Mother’s Day is upon us. Sunday we will celebrate motherhood all across this great country.
Our church will recognize the mothers present with a small gift, and we will give thanks. I will seek to do something special for both my wife and my mother-in-law. We will either eat out at the place of their choice, or I will try to show off my grilling skills.
Having said that, I know that Mother’s Day can be difficult for some. There are those women who, for a variety of reasons, never became mothers. This day reminds them of the pain and hurt they experience all year long.
There are also those who had mothers who did not love and serve their children in the way we would expect. Some mothers have simply failed.
And then there are those in the same boat as I am. We’ve lost our moms.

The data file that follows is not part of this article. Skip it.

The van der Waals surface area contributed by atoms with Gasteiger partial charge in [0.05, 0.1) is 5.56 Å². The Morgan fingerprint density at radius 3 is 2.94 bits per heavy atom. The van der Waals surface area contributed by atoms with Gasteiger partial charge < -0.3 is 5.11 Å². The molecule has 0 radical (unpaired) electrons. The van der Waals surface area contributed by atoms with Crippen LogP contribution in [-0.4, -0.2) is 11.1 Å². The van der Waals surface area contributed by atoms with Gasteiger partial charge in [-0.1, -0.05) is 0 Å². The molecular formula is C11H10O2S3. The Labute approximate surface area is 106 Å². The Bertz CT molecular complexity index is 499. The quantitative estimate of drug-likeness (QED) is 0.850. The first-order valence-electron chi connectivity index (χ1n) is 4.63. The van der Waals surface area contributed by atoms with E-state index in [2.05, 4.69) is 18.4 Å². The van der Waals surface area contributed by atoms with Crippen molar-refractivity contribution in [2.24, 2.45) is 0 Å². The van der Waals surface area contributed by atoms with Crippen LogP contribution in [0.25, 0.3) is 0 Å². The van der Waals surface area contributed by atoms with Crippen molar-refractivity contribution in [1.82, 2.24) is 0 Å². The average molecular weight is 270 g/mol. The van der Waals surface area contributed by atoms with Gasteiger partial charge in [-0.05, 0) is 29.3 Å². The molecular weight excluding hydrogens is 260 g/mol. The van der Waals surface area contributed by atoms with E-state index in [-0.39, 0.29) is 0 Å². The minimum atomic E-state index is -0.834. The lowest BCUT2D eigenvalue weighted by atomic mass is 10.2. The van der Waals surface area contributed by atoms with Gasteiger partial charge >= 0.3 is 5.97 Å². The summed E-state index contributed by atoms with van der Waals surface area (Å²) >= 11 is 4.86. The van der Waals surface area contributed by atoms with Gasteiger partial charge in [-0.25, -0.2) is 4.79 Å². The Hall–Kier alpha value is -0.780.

It’s been just over 13 years since my mom succumbed to cancer. I struggled for such a long time in dealing with that. I probably hid it well from most people, but my grief changed me greatly, and not in a good way.
I was blessed to have a mother who loved my sister and me, who was faithful to my dad, who was a hard worker and who served the Lord. She was an athlete with a competitive spirit, and she passed that along to the next generation.
I even remember the time she refused to let my oldest son win a board game, because she thought he needed to learn how to lose with grace.
He was getting a bit "uppity," to use her terminology, and a lesson needed to be taught.I miss her, even today.
But I have hope for the future. As a Christ-follower I am counting on the promises made in the Bible.
God has said that those who know him by faith will be raised from the dead, just as Jesus was. Without the resurrection, the Christian faith is pointless.
I hope you have this same hope. It is not merely wishful thinking. It is trust in the one who created us and who sustains us day by day.
He is more powerful than even death. He will keep his promises. We can trust him.